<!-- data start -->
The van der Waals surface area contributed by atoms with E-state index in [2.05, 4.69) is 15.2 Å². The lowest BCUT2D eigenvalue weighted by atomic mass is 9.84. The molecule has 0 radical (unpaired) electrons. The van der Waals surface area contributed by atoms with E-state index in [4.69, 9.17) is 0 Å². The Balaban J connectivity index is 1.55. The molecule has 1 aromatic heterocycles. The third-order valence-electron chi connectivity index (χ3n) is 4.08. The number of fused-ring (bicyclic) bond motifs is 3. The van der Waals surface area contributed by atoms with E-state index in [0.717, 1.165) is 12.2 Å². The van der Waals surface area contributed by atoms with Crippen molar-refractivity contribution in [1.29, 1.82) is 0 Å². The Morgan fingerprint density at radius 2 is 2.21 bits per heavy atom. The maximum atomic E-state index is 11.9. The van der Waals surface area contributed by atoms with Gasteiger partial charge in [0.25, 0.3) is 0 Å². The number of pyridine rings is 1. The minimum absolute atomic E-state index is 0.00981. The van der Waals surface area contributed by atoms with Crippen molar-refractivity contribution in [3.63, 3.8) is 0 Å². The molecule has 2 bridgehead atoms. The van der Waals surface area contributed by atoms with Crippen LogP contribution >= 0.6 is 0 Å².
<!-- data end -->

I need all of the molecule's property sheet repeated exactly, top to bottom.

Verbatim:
The van der Waals surface area contributed by atoms with E-state index in [2.05, 4.69) is 15.2 Å². The lowest BCUT2D eigenvalue weighted by atomic mass is 9.84. The molecule has 0 radical (unpaired) electrons. The van der Waals surface area contributed by atoms with E-state index in [4.69, 9.17) is 0 Å². The Balaban J connectivity index is 1.55. The molecule has 1 aromatic heterocycles. The third-order valence-electron chi connectivity index (χ3n) is 4.08. The number of fused-ring (bicyclic) bond motifs is 3. The van der Waals surface area contributed by atoms with E-state index in [0.717, 1.165) is 12.2 Å². The van der Waals surface area contributed by atoms with Crippen molar-refractivity contribution in [1.29, 1.82) is 0 Å². The Morgan fingerprint density at radius 2 is 2.21 bits per heavy atom. The maximum atomic E-state index is 11.9. The van der Waals surface area contributed by atoms with Gasteiger partial charge in [0.25, 0.3) is 0 Å². The number of pyridine rings is 1. The minimum absolute atomic E-state index is 0.00981. The van der Waals surface area contributed by atoms with Crippen molar-refractivity contribution in [3.63, 3.8) is 0 Å². The molecule has 2 bridgehead atoms. The van der Waals surface area contributed by atoms with Crippen LogP contribution >= 0.6 is 0 Å².